You’ve probably read about antibiotic resistance at some point, but sometimes it’s hard to stress just how important this issue is, especially when it feels like a far off problem.
So how about this – each year, over 23,000 Americans die because of bacteria that is resistant to antibiotics.
According to a new study from the Centers for Disease Control and Prevention (CDC), last year, nationwide tests discovered 221 instances of ‘unusual’ germs – bugs resistant to all, or most antibiotics tested on it.
This is no longer a far-off problem – it’s something hospitals are fighting right now.
According to USA Today, nightmare bacteria “are virtually untreatable and capable of spreading genes that make them impervious to most antibiotics.”
What’s worse than “nightmare” bacteria that are resistant to nearly all antibiotics? New nightmare bacteria that have the potential to spread their resistance genes to germs in hospitals around the country.
Doctors liken the spread of…..antibiotic-resistant germs to a wildfire, which is difficult to contain once it spreads widely. Therefore, doctors are trying to stamp out new or unusual types of antibiotic resistance when they first appear — to extinguish the “spark” before it has a chance to grow and spread.
“While this is really concerning, the biggest concern is to those that are currently in healthcare facilities, not to the general public, so we have policies, plans and procedures in place to control infections in healthcare facilities if they’re detected,” she said.
Rigler said healthy people do not typically become infected with the bacteria. She said the bugs can take over when the body’s immune system was already compromised by another condition.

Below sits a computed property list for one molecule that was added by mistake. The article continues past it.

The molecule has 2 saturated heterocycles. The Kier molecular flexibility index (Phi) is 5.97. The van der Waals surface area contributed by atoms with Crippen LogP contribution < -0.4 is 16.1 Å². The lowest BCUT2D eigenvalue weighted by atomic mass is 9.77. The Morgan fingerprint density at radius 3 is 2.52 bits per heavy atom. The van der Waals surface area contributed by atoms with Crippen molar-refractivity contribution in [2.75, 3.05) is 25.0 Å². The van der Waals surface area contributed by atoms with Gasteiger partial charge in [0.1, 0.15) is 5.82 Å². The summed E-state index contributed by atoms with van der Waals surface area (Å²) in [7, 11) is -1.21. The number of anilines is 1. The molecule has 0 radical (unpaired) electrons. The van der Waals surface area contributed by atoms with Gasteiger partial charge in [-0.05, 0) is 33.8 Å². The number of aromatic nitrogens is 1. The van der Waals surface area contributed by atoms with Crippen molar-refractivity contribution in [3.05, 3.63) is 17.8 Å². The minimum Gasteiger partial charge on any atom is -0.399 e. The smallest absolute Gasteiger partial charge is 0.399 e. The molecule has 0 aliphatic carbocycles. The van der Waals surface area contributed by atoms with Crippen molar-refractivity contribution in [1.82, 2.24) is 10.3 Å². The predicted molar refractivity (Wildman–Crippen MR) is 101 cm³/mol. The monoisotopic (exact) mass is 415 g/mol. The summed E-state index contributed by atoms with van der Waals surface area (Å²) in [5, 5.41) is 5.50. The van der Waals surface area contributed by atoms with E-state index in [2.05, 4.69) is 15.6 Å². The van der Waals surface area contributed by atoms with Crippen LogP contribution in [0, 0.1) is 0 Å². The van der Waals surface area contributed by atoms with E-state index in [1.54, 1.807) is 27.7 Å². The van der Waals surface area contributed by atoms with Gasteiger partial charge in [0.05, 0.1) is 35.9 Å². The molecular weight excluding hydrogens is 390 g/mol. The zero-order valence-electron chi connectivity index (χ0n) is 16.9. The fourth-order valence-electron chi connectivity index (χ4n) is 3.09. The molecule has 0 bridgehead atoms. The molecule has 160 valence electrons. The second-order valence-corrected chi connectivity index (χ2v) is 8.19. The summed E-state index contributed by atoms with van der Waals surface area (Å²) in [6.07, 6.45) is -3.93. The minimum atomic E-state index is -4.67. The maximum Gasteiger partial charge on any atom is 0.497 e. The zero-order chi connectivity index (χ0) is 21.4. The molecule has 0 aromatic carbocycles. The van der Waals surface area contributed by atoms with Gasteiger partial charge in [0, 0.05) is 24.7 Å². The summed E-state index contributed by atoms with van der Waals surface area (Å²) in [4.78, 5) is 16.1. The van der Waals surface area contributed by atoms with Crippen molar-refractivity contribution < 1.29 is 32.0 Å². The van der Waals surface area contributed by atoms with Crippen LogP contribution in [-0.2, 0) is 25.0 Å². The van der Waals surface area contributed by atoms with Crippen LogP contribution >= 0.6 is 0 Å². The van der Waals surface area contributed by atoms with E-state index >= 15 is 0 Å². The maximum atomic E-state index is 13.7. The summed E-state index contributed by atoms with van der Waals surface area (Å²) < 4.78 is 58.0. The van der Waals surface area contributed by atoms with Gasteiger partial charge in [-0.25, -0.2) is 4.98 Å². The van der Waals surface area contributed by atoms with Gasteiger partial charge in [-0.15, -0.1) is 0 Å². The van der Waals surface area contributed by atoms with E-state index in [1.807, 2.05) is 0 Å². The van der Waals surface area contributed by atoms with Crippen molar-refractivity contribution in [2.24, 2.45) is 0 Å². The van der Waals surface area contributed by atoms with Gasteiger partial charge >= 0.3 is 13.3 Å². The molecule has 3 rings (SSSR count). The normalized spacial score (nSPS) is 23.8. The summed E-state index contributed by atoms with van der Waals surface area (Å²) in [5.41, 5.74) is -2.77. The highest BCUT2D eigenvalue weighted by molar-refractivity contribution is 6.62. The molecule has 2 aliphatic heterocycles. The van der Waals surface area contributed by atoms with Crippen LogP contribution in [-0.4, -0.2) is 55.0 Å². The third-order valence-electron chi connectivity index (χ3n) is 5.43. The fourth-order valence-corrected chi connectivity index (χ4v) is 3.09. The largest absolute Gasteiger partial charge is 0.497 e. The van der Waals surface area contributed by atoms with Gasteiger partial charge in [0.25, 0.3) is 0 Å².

The CDC believes the key to this fight is an aggressive containment strategy that can shut down the spread of antibiotic resistant bacteria before it starts. Mashable.com explains the importance of rapid detection tests and screening to reduce the spread of antibiotic resistance.
The CDC’s containment plans don’t rely upon any novel technologies; but they require vigilance. Health care workers must know how to identify resistant bugs, and any unusual germs must be promptly sent out to local or state testing labs. This may sound like simple, or even obvious protocols, but the CDC is taking it seriously. “Antibiotic-resistant germs can spread like wildfire,” their report reads.
Share your thoughts on nightmare bacteria. Do you believe there’s anything we should be doing (that we’re not) to make sure we stay one step ahead of this uber-nasty bug? If so, what is it? Generating meaningful dialogue around the health issues making headlines is another way we are working toward our long-term goal of one day making Arizona the Healthiest State in the Nation!